Civil service woes

Published : Apr 01, 2015 12:30 IST

A television grab of the IAS officer Rashmi V. Mahesh when she was assaulted in  Mysore on October 15, 2014.

A television grab of the IAS officer Rashmi V. Mahesh when she was assaulted in Mysore on October 15, 2014.

WHAT transpired in the final hours leading up to the death of the Indian Administrative Service (IAS) officer D.K. Ravi may probably never be known. But his death has opened up a can of worms, bringing into focus a whole gamut of issues, mainly the dubious relationship that politicians have with officers of the administration, the growing intolerance among elected representatives towards decisions taken by the officers, the nexus between politicians and business groups and the hold they have over the administration, the nexus between the bureaucracy and politicians, and the increasing tendency among the majority of officers who advocate, what Additional Chief Secretary Madan Gopal calls, a “nothing is possible” and “success requires compromise” attitude.

It was obvious that some of the recent protests in Bangalore, Tumkur and Kolar demanding a probe by the Central Bureau of Investigation (CBI) into the death of Ravi were organised by the opposition purely to embarrass the government, but the groundswell of anger against maladministration, malfeasance and corruption in the Siddaramaiah administration cannot be ignored.

A senior IAS officer, said, on condition of anonymity: “For the past five or six years, the ecosystem is lopsidedly in favour of status quoism , with the default mechanism set in such a way that the balance of power always tilts towards the most powerful stakeholder in the system. Given this situation, we as administrators are not able to give the vulnerable sections the justice, attention or priority they deserve. In order to access good postings or a trouble-free tenure or even just to survive, you are forced to play it safe, dare not be seen doing things differently, or take a stand against the elected representative, for then you are branded a troublemaker and easily replaced. You have to make sure that you align yourself with the dominant group, be it caste, political party, or local bureaucracy. This alignment severely compromises the authority for decision-making. It is an acknowledgment of the fact that you are not encouraged to do good work. Any change can happen only if the higher bureaucracy becomes receptive. But mentoring your juniors has gone into a tailspin.”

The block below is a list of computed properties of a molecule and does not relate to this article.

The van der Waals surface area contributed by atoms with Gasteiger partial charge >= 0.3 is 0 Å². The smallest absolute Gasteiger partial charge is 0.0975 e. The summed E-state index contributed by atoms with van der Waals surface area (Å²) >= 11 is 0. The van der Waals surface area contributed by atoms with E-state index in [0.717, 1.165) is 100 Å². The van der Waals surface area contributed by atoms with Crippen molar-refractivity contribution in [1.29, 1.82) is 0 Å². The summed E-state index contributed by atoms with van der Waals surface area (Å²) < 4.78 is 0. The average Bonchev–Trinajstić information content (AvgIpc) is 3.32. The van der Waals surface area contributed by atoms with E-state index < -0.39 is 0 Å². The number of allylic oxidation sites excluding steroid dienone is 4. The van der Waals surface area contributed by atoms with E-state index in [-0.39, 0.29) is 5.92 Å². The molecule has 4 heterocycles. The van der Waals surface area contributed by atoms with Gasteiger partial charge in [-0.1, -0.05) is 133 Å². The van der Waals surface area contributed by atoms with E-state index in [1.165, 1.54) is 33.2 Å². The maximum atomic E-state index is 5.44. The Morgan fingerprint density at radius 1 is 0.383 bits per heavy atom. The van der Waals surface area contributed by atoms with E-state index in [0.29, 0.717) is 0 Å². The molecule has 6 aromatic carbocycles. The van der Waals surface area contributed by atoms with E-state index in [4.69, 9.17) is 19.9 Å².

Another IAS officer said: “The public interest is not given attention or priority, and we are not able to work with objectivity. Powerful vested interests are close to the powers that be and they are able to dictate and even overturn decisions with ease.” Many officers this correspondent spoke to said that while “postings in Bangalore afforded them a cloak of anonymity, the environment in the districts is full of hostility”.

Thulasi Maddineni, a 2005-batch IAS officer who as the Deputy Commissioner of Koppal district (2011-13) acted against a Minister in a few land-related cases, was given a tough time. She was “demoted” and posted as the Chief Executive Officer (CEO) of Dakshina Kannada Zilla Panchayat in July 2013. While her batchmates were Deputy Commissioners or in other higher posts, Thulasi Maddineni remained as CEO for nearly two years before seeking deputation recently to the Centre as a Deputy Director. Said an officer: “The benchmark of a government is how coherently it responds to a crisis. And this government has time and again proven to be bad in crisis management.”

V. Rashmi Mahesh, a 1996-batch IAS officer posted as the Director General of the Administrative Training Institute (ATI) in Mysore, was last October manhandled in full public view. Her fault: unearthing a Rs.100-crore scam in the ATI. But the government has made out the whole issue to be a spat between two women IAS officers (Rashmi’s senior Amita Prasad was at the helm of the ATI when the alleged irregularities took place) and has not even booked those who assaulted the civil servant.

Incidentally, Karnataka has the dubious distinction of being one of the few, if not the only, State which does not have a Civil Services Board (CSB). According to civil servants, this is in contempt of the Supreme Court’s October 2013 direction, which mandates the formation of such a board. The CSB is meant to go into transfers, postings, disciplinary inquiries, Lok Ayukta cases and suspension, among other things, of all Central and State cadre civil servants.

According to officials, Chief Secretary Kaushik Mukherjee has “erroneously” noted on the file that the Cabinet has stayed the decision to implement the CSB. Since the CSB is constituted according to the rules framed under an Act of Parliament, the State has no right to stay it, they point out.

Ravi Sharma

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